Chapter 36: The Small Dark Light
“What seeks to shrink
must first have grown;
what seeks weakness
surely was strong.
What seeks ruin
must first have risen;
What seeks to take
has surely given.
This is called the small dark light:
The soft, the weak prevail
over the hard, the strong.”
~ Tao Te Ching: A Book about the Way and the Power of the Way, trans. Ursula K. Leguin (Shambhala, Boulder: 2019)
Sometimes it is better to sit with a chapter of the Daodejing as though it were a Zen koan: a paradox designed to disrupt the rational mind. More learned scholars may have already explored or established this connection but, given that Zen is almost certainly Buddhism filtered through Chinese Daoism, I wonder whether the method of the koan was inspired by the gnomic verses of Lao Tzu.
LeGuin offers us a lifeline in her commentary: “small dark light” is her gloss on wei ming, which other translators have variously rendered “subtle light” (Henricks), “wonderfully minute and obscure, yet brilliant” (Gibbs-Cheng), “dimming one’s light” (Waley). The latter, she notes, “explains that wei means obscure because very small, and also obscure because dark.”
Ah! Of course! Diogenes.
Diogenes the Cynic was sort of Socrates without the social graces; Plato allegedly described him as “Socrates gone mad.” Like Socrates, he challenged his fellow citizens to scrutinize the way they lived their lives; unlike Socrates, he was neither subtle nor solicitous. Where Socrates used a scalpel, Diogenes used a hatchet. Socrates made arguments in public; Diogenes took shits.
When venturing out from the rain barrel that was his dwelling, he would carry a lantern around the agora in the daytime, claiming that he was looking, in vain, for an honest man; intending, likely, to suggest to his compatriots that they were lost in bright darkness. When Alexander the Great came to visit Athens and requested to see Diogenes, he came upon the man sunning himself. Diogenes, squinting up at the most powerful man in the world, regarded by some as a living god and a latter day Achilles, kindly asked him to move to the side and stop blocking the sunlight. Every star, no matter how bright, is wrapped in darkness. A lantern and the sun shed the same stuff. An Alexander and a Diogenes both shit.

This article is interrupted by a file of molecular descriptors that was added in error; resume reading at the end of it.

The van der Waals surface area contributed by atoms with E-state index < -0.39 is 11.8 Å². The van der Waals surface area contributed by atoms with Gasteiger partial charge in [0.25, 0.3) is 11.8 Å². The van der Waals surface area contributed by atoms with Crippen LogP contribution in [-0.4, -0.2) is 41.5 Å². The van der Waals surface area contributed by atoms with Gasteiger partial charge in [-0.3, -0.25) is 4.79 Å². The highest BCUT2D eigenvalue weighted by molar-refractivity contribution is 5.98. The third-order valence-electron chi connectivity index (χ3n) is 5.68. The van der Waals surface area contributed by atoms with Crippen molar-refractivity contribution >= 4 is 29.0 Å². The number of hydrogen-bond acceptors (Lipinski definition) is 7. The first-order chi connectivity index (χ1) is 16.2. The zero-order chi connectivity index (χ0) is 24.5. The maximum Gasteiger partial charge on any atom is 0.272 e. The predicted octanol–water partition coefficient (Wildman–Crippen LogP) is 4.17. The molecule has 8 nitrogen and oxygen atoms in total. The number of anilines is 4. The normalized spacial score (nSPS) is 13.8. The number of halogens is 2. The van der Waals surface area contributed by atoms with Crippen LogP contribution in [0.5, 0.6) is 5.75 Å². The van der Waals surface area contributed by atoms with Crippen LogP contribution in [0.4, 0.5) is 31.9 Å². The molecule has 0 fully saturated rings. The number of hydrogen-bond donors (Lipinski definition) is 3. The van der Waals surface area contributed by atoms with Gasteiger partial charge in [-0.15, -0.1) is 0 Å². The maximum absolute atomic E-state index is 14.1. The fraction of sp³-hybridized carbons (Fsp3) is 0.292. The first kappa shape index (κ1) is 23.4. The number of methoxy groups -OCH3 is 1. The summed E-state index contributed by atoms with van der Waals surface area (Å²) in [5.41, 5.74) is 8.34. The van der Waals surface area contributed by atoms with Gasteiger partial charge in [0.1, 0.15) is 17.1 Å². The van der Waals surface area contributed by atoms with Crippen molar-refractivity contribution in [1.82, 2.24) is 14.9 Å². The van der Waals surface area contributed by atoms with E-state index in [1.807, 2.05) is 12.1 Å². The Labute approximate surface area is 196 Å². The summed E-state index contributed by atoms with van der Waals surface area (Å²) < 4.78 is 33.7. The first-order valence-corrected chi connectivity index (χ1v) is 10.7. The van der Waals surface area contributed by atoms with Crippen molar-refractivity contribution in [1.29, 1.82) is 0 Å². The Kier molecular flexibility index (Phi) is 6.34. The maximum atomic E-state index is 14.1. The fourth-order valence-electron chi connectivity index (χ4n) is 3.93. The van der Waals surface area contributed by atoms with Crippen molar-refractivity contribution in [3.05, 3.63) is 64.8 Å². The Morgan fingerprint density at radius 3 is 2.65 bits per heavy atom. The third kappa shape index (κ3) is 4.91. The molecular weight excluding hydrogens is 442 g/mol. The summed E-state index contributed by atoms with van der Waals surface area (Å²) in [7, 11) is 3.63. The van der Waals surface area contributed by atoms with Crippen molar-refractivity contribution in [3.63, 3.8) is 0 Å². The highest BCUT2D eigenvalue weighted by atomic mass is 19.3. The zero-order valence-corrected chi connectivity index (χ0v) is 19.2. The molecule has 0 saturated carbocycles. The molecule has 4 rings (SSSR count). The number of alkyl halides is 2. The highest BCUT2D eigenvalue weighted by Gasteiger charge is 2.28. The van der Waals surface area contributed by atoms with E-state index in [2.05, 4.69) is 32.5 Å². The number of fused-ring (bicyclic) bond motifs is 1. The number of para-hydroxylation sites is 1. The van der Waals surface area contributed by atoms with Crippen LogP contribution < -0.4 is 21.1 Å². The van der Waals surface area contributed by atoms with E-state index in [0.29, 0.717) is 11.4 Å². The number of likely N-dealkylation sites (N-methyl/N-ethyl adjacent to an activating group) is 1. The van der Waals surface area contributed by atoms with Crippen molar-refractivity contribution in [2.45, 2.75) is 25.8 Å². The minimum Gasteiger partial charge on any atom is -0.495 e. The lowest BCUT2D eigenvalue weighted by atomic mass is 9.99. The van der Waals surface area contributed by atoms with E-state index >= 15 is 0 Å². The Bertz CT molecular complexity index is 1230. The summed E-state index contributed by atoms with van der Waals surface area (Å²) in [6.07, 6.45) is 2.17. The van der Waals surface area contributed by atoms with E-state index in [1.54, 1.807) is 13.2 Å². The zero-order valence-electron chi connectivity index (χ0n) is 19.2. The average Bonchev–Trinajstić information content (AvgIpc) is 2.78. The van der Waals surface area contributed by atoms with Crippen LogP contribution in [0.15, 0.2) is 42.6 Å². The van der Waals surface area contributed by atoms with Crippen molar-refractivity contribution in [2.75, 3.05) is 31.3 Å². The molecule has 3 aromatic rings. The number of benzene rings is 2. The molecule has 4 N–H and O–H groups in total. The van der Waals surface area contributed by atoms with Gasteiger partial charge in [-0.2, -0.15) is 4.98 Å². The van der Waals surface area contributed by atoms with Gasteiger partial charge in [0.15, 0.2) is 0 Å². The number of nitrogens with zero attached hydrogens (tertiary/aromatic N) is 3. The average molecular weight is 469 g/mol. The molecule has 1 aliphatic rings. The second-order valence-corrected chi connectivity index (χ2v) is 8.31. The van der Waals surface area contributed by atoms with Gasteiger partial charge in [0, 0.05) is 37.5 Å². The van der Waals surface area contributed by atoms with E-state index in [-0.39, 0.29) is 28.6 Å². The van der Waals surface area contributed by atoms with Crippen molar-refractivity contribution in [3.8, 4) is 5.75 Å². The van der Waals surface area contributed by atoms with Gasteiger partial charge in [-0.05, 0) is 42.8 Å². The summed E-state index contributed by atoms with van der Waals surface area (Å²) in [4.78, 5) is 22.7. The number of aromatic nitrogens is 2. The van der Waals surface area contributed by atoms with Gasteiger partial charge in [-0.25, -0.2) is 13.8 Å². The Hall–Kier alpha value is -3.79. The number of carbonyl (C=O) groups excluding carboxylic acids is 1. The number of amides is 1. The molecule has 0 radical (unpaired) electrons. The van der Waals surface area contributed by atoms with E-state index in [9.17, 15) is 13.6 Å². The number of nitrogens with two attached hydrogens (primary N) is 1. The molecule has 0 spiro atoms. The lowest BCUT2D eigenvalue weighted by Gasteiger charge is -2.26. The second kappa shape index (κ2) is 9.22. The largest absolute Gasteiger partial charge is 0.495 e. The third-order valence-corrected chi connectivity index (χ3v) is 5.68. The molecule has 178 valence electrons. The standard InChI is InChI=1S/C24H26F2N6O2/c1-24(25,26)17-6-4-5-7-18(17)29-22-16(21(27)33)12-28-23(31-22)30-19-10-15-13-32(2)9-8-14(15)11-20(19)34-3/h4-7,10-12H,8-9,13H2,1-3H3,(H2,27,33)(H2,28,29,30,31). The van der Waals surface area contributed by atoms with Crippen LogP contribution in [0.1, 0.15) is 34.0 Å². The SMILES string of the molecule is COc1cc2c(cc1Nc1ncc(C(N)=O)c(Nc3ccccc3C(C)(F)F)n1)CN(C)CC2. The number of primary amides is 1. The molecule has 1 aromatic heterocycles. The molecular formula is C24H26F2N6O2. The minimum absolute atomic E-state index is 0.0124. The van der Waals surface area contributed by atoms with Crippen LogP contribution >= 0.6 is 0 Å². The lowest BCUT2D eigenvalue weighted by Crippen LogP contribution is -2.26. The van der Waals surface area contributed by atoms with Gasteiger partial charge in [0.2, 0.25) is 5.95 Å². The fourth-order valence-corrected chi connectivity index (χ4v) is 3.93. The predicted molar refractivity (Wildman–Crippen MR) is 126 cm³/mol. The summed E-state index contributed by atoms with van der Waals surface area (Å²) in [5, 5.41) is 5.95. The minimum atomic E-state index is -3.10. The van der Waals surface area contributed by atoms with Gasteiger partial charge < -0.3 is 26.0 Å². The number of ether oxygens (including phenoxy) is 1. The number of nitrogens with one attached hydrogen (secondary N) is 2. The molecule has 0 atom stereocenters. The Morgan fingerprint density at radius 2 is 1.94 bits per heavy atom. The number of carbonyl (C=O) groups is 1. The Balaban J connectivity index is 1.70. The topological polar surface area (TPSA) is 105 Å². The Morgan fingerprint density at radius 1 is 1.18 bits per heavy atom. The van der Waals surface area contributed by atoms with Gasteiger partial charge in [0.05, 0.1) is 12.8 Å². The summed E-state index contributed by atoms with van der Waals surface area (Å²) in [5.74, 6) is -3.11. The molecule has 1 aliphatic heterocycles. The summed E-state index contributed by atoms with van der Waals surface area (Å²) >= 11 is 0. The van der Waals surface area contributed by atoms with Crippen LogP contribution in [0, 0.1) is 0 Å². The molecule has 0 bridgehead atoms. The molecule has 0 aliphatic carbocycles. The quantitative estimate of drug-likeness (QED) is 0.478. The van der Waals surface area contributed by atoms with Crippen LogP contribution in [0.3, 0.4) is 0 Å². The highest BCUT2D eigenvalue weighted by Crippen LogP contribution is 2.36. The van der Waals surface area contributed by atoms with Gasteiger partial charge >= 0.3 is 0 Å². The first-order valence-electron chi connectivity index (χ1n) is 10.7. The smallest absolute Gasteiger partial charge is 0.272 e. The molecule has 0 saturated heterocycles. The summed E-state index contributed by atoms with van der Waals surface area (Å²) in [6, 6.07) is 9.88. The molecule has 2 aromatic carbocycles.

In his Confessions, Augustine tells a story about when he was a social climber in Milan. On account of his social connections and gifted tongue, he had been given the honor of delivering a panegyric, a public speech heaping false praise on the Emperor. Think speakers at the GOP’s National Convention—or just 99% of the public excretions of the mouths of Republican pols—minus the eloquence. But on the morning of the speech, on his way there, he noticed a beggar by the side of the road. Drunk, laughing, singing, and panhandling, the beggar seemed joyful. Augustine was pulled up short.
About to reap the rewards of his disciplined social climbing, he was a hot mess inside. Wracked by anxiety and insecurity over his public performance, the beggar thrust Diogenes’ lantern in his face, stopped him in his tracks, made it impossible for him to push down the pangs of conscience. Though the beggar enjoyed only a temporary, worldly happiness, he was more content than Augustine. The beggar, the kind of man Augustine looked down upon, may not have been living in the truth, but at least he wasn’t peddling lies. Suspended between the apex and the asshole of society, Augustine, in Nietzsche’s phrase, “began to go under.” He had seen the small dark light, and unsee it he could not.
It is always there. “Out of the dimness,” Whitman wrote, “opposite equals advance.”
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